Recently, I’ve been talking a lot with one of our QA guys. When I pass off a developed feature to him for final verification, I’ve usually taken the “happy path” to verification: Does this thing do what it’s supposed to do? With him though, it’s always negative testing this and negative testing that. This sadist actually wants stuff to fail. This got me thinking about the job search process. Let’s talk a little about how you can bomb an interview.
When you find a job that, based on your skimming of the description, more or less matches your skills, fire off a resume. Don’t bother to look at things in detail, or to craft your resume and cover letter to the job and company. Heck, don’t even send a cover letter at all. And if your resume isn’t easy to read or there are a few mistakes in spelling or grammar, don’t worry about it.
Contact: Cat and Mouse
When the hiring manager calls or e-mails you, play hard to get. Let them send a couple of e-mails or leave a few voicemails before you get back to them. When you do get in touch, no need to be too prepared. Just wing it. And if you do manage to get beyond the screen to an onsite interview, make sure your schedule has priority over theirs. Maybe an interview isn’t good for you this week, but how about next week, or even the following? Make them work for it.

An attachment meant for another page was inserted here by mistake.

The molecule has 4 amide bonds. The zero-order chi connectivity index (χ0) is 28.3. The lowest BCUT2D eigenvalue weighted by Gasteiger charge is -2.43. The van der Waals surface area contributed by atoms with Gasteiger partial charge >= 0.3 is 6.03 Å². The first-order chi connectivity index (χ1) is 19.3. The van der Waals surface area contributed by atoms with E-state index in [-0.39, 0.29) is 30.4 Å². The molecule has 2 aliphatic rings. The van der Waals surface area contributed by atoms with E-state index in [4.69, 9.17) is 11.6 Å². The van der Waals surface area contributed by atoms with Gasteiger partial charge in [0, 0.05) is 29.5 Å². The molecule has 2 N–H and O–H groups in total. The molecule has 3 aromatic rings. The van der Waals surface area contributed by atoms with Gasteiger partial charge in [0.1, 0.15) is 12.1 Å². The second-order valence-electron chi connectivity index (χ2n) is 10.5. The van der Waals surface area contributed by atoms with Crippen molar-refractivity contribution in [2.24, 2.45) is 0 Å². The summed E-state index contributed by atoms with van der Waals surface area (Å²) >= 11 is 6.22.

Show Them Who You Really Are
Once you’ve secured an in-person interview, do as little prep work as possible. Don’t research the
company, or try to find out how you could fit into its business, or what value you could bring to the table.
If you know the city well enough, you probably can just wing that too. Printing out directions is for weenies. Also, give yourself just enough time to get there. If anything impedes you, whatever your excuse for being late, I’m sure they’ll be cool with it.
If you’re handed an application to fill out, even though you’ve already sent your resume, allow yourself to get upset and off balance.
There’s no need to turn off your cell phone before the interview. If you get a call or text, they’ll probably be impressed that you’re so in demand. Even more so if you actually respond. That shows that you can multitask.
Also, it’s okay to cut off the interviewer and answer when you think you know where the line of questioning is going. When talking about past employers, remember this is your chance to trash them and make yourself look like a hero who, at the time, worked among idiots.
After the Interview, Kiss them Off
Don’t bother to send a thank you e-mail, and only a real numbskull would snail mail a hand written note. What is this, 1955?
By following these few gems during your quest to secure employment, you’ll be sure to fail spectacularly. If you’re more of a “happy path” type, perhaps you’ll want to do the opposite.
Chad Broadus is a tech professional and writer living in the Pacific Northwest.